Rural Hospitalists Have the Earning Edge

January 5, 2011

A faster recruitment process and incentives for moving away from cities are among the reasons why rural hospitalists earn more, according to a new survey.

A new survey from Sullivan, Cotter and Associates finds that hospitalists working in rural programs earn an average of $19,000 more per year than those in urban areas, and $10,000 more than hospitalists based in suburban hospitals.

According to an article published in Becker's Hospital Review, rural hospitalists took home an average of $205,990 in 2010, compared to $186,735 for hospitalists in urban settings and $195,000 for suburban hospitalists. The median compensation in 2010 for rural internists was even higher at $210,750.

Kim Mobley, a managing principal at SullivanCotter, identified several factors that may contribute to the difference between urban and rural physicians. The difficulty rural hospitals face when recruiting specialists is the underlying issue beneath these differences.

"The recruitment process is much more complex. In New York City, you might get 50 applications for a specialist position, but in North Dakota you might only get two," said Mobley in the Becker’s article. With slow and difficult recruitment, it can take two to three years for some rural hospitals to hire the right physician. To some degree, rural hospitals may provide higher base compensation to simply attract physicians who may not want to move to rural settings.

Another component is the fact that rural areas typically don’t have teaching hospitals. "Teaching hospitals tend to pay less because the faculty has a combination of clinical and academic work," she said. The data on which these figures are based includes teaching hospitals.

A number of the rural hospitals reflected in these figures may be located in health professional shortage areas (HPSAs), or areas that are medically underserved, according to the data. Under Stark Law, hospitals within HPSAs may provide physicians with recruitment incentives. If physicians relocate their practice to the hospital's geographic area, hospitals may offer relocating physicians incentives if they meet certain requirements.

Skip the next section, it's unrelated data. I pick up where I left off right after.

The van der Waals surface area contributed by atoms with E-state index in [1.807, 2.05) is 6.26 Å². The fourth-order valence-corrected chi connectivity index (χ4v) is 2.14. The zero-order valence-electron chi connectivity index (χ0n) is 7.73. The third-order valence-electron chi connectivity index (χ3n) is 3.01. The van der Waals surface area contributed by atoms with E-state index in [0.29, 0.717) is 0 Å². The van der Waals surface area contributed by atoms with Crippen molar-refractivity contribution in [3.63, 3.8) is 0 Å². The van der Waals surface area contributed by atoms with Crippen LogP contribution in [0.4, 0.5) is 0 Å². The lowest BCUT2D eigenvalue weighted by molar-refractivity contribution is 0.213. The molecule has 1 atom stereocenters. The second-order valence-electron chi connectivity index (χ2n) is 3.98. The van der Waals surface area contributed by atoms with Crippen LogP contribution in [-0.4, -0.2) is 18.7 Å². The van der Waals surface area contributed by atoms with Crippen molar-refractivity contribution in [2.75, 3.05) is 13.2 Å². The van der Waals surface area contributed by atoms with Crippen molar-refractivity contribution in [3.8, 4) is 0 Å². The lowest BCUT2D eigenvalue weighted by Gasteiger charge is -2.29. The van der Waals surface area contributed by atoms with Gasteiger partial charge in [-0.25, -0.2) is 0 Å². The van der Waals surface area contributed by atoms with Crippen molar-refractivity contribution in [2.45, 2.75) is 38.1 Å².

"This may include unique forms of payment, such as paying for loan forgiveness," said Mobley. An emerging practice is to use retention bonuses to retain physicians in this competitive physician labor market, she noted.

The break-down by specialty in terms of the difference between median rural, suburban and urban compensation levels is as follows:

  • Anatomic and clinical pathology: $345,770 (rural), $300,000 (suburban), and $197,795 (urban)
  • Diagnostic radiology: $478,000 (rural), $391,700 (suburban), and $359,090 (urban)
  • Radiation therapy: $466,130 (rural), $373,695 (suburban), and $358,210 (urban)
  • General surgery: $356,365 (rural), $319,815 (suburban), and $280,000 (urban)
  • Vascular surgery: $426,320 (rural), $324,400 (suburban), and $336,700 (urban)
  • Infectious disease: $227,750 (rural), $185,150 (suburban), and $178,675 (urban)

For more:

  • Rural Physicians See Higher Average Compensation Than Those in Cities, Suburbs
  • Hospitalist Salary Compensation Survey 2010 (SHM MGMA): The Rapid Rise Continues
  • MGMA: Hospitalist Productivity Improves with Lower Base Salary